All eyes on Mary Lou McDonald as she steers Sinn Fein to centre ground
Cynics who predicted Sinn Fein's new president would be constantly looking over her shoulder at a loitering Gerry Adams were proved wrong as the party held its ard fheis in Belfast over the weekend.
Mary Lou McDonald was centre-stage at the Waterfront Hall, while Mr Adams took his seat in the stalls beside party veteran Tom Hartley.
He momentarily turned a head or two on the occasions when he left the auditorium.
But, for the most part, all eyes were on the woman whom Sinn Fein delegates believe will lead them into a historic coalition government in Dublin.
The party didn't quite secure the same numbers for its annual conference that it usually does in its more regular home of Dublin's RDS. There were rows of empty seats in the upper tiers.
But the fact that this is Sinn Fein's third ard fheis in a handful of months, the start of the World Cup, and the reality that Belfast is less central than the Republic's capital for some delegates, all likely played a part.
Still, the energy, enthusiasm and age range on display at the event were far beyond what any other political party on this side of the border could muster.
As well as the serious political business on the agenda, there was a relaxed, friendly feel to proceedings, with many delegates bringing their children.
Little girls cartwheeled along the Waterfront's vast riverside foyers. When Ms McMcDonald was winding up proceedings at 9pm on Saturday, many exhausted children's heads nestled in their parents' laps.
The backdrop to the ard fheis was purple and green, the colours of the suffragettes. They celebrated the 100th anniversary of women winning the vote, and were in keeping for a party with a female leadership team which is now taking a strong pro-choice position on abortion.
Indeed, the protesters gathered outside weren't IRA victims but pro-life activists appalled at the party's new direction.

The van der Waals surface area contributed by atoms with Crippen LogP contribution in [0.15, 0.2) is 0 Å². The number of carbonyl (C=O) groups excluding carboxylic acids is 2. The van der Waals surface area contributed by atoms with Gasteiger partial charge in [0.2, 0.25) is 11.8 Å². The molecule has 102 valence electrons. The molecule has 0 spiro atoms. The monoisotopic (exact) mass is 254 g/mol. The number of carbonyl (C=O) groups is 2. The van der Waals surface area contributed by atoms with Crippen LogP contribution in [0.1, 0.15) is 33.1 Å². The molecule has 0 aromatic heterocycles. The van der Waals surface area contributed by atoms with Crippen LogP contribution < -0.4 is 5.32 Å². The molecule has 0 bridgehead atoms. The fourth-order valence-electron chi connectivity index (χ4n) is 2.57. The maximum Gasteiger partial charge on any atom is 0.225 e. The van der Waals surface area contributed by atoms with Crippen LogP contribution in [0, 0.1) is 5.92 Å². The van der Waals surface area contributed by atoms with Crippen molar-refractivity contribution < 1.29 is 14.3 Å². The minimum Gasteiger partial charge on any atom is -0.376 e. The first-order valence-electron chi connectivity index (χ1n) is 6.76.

The landslide pro-choice victory in the Irish referendum was reflected inside the ard fheis with only polite, tokenistic applause for anti-abortion speakers whose conscience motion was unanimously defeated.
A queue of 50 speakers to take part in the 90-minute debate showed the passion in Sinn Fein on the abortion issue.
Ms McDonald began her presidential address to a rapturous reception. Her predecessor received a brief glowing mention. The Sinn Fein president said she was delighted to be in Belfast "home to the great Mary Ann McCracken, to Winifred Carney, to Bobby Sands, to Gerry Adams".
She touched on Northern Ireland, but her focus was very much on issues south of the border.
Ms McDonald is moving her party even further into the centre ground to make it more appealing to middle Ireland in the next Dail election. Her sentiments that the new Ireland should be one of opportunity, ambition, decency and compassion are the sort expressed by every political leader on these islands. She hoped we could "live in harmony under the one free sky in the place we call home".
Her reference to the "rainbow of identities and cultures" in Ireland was positively Varadkaresque.
Her speech ended with "Up the Republic!" Mindful perhaps of unionist feelings, 'Tiocfaidh ar la' was omitted this time.
The ard fheis stood for Amhran na bhFiann, which was followed by a rousing rendition of Oro se do bheatha 'bhaile. As Michelle O'Neill hugged Ms McDonald and congratulated her on her speech, the music changed - Sisters Are Doin' It for Themselves filled the Waterfront.